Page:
The Retreat of Cynicism

Colm Wilkinson and Hugh Jackman in Universal Pictures’ _Les Miserables_.

Perhaps it’s a fluke. Perhaps it’s a perfect storm. But I was very interested to see so many of the most popular films this year (and many of them Oscar contenders!)  to be so earnest, so lacking in snark, so… here comes that controversial word… uplifting. Les Miserables. Lincoln. The Hobbit. Even Argo. I adored all of these films, partially because they were inspiring films, hopeful films, even (dare I drop another controversial word?) moral films. Now I’m not talking some sort of Disney aesthetic or CleanFlix standard where film can’t delve into controversy or conflict or complexity or subtlety. But, not unlike Jessie Christensen’s recent post here, “A Mormon Goes to the Movies,” I, too, have observed this pattern of moral stories lately and her post and my own observations have made me dwell on it more and more.

After all, Les Miserables deals with prostitution, class wars, and rebellion (and that’s not even including the crass Thenadiers!). Lincoln shows Abraham Lincoln and Secretary of State Seward engage in some rather shady political deals to pass the 13th amendment. The Hobbit is quite violent. And Argo certainly has some “mature” language. But after watching each of these films, there was definitely a sense of uplift… a sense of a moral core. Whether or not the “content” was “clean” or not, there was no denying that these films championed the better part of our natures and were refreshingly spare on cynicism. And it hasn’t been just this year. Other recent Academy Award winners, such as The King’s Speech, have that same sensibility.

That moral sense, more than anything, is the common denominator in my favorite films and plays. Whether the show is ultimately tragic or has a happy ending, whether the film is rated G or rated R, whether the film is historical or fantastical, political or universal…I want to feel like the film wants me to be a better person for having watched it. I don’t particularly care for nihilism or cynicism, and I don’t want it to be shallow, even if it’s a comedy or a relaxing piece of escapism.

When asked at a theatre conference what our favorite plays were by the presenter, I mentioned A Man For All Seasons, Shadowlands, and The Glass Menagerie. The speaker looked pleasantly stunned. “Those are all very moral plays,” he said. Yes. Yes, they are. That is my taste, that is my style, that is my what I dig. Unapologetically so.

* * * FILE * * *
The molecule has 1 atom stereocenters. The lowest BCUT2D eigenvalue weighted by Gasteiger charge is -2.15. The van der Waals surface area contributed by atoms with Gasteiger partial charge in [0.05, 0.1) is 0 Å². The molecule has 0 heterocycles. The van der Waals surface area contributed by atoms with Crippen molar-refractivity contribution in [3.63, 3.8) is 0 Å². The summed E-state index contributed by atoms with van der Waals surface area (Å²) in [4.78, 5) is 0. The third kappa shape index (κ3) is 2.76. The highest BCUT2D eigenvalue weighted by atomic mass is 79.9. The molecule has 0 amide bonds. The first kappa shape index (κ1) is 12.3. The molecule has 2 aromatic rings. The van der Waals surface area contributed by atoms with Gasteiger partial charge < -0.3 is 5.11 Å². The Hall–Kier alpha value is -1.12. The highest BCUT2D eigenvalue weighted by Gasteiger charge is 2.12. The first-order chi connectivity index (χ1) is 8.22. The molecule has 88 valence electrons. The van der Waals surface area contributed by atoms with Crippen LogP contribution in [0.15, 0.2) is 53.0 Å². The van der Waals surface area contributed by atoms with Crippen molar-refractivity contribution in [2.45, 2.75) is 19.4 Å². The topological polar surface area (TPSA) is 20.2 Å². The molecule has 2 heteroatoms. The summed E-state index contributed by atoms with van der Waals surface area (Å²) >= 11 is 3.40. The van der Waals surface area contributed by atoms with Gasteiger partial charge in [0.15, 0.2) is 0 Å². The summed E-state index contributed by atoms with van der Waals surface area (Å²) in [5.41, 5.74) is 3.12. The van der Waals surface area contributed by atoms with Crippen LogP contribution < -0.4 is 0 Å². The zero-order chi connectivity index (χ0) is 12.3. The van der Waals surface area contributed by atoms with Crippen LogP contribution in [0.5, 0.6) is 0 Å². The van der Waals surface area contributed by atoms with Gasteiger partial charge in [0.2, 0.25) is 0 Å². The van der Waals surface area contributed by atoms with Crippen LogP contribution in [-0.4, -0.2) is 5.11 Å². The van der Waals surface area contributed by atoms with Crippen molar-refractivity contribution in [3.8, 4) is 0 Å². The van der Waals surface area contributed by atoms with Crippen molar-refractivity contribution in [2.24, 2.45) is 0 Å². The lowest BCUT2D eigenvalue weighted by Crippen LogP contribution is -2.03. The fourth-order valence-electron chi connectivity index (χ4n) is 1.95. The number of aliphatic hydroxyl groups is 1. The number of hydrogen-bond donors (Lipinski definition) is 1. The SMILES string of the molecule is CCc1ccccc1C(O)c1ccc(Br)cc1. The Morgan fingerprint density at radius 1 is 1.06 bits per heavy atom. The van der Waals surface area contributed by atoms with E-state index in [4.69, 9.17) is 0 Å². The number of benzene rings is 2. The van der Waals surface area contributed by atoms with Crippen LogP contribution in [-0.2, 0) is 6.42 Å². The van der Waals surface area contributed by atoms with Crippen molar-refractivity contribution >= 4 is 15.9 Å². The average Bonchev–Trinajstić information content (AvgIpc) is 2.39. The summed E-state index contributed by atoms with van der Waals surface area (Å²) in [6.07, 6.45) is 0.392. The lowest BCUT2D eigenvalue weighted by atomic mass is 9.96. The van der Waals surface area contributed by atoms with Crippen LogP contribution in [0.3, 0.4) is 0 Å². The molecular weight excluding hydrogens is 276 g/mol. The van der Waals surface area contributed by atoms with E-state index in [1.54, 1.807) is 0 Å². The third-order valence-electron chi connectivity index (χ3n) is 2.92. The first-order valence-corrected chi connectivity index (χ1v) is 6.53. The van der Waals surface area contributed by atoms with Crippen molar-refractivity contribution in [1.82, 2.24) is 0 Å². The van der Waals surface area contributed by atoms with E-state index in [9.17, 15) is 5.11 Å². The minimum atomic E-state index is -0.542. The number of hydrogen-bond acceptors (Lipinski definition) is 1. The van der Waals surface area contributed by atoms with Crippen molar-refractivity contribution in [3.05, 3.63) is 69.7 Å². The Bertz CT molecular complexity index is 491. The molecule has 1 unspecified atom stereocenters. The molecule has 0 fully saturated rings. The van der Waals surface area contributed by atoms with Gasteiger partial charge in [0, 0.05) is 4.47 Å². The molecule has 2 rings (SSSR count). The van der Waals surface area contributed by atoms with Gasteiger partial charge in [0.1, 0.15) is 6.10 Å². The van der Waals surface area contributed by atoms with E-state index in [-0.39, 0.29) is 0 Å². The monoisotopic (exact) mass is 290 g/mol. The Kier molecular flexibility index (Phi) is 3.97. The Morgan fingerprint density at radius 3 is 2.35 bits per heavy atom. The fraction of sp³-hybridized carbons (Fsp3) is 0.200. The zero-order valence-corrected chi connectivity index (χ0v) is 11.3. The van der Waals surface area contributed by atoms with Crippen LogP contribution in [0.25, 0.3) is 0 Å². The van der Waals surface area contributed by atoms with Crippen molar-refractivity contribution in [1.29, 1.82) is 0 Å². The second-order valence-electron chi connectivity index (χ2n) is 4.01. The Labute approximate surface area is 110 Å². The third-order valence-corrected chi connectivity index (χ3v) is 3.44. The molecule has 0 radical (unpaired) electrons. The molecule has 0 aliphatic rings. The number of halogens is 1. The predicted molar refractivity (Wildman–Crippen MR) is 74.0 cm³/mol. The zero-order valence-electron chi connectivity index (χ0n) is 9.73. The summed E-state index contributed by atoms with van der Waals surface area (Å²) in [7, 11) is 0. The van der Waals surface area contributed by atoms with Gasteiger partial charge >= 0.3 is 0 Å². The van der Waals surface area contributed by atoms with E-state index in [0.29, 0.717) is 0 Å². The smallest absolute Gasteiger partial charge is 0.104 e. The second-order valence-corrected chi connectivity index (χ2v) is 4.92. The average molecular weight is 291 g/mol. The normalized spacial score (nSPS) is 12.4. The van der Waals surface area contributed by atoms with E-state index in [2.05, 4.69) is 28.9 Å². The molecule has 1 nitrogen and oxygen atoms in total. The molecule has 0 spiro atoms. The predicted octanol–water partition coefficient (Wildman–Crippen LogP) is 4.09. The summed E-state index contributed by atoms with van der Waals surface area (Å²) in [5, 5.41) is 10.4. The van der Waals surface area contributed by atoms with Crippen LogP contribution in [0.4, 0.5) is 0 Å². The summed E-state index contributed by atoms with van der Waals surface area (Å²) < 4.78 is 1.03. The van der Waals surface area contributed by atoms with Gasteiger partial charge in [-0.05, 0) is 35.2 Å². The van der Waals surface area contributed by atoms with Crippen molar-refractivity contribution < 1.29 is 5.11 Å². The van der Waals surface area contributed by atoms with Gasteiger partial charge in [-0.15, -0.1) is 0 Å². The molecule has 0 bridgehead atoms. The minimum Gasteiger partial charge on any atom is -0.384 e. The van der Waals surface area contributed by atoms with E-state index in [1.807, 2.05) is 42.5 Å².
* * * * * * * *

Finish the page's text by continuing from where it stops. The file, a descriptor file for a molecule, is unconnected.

And after decades of post-modernism, cynicism, and snark, I’m glad to see a rise again in the kind of story I’m naturally attracted to. I’m glad to see that the mood might be changing.

About Mahonri Stewart

Mahonri Stewart is a Kennedy Center award winning playwright and screenwriter who resides in Arizona with his wife Anne and their two children. Mahonri recently graduated with an MFA in Dramatic Writing from Arizona State University, and received his bachelors in Theatre Arts from Utah Valley University. Mahonri has had over a dozen of his plays produced by theatre venues and organizations such as Utah Valley University, the Edinburgh Festival in Scotland, Arizona State University, the FEATS Theatre Festival in Switzerland, Zion Theatre Company, the Echo Theatre, BYU Experimental Theatre Company, Art City Playhouse, the Little Brown Theatre, the Binary Theatre, and the Off Broadway Theatre in Salt Lake City. Mahonri also loves superheroes, literature, film, board games, lasagna (with cottage cheese, not ricotta!), and considers himself an amateur Church Historian. He is also a tireless advocate for Mormon Drama.
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20 Responses to The Retreat of Cynicism

  1. By the way, I’m also very interested in seeing Silver Linings Playbook and Zero Dark Thirty, to round out my Oscar interest. People who know me, do you think I would like them?

    • Jessie says:

      I just saw Zero Dark Thirty this afternoon and it was better than I expected it to be. I probably need more time to think about it before really writing about it. It is not really uplifting, but not necessarily cynical either. It asks big, moral questions in subtle, complex ways. It is disturbing not for the explicitness of the violence (honestly the Hobbit is more bloody and graphic), but because of the questions it asks and doesn’t answer. A lot has been written about the ‘neutral’ tone of the movie, and while I don’t think any work of art is without a viewpoint, this one gets closer than many I have seen.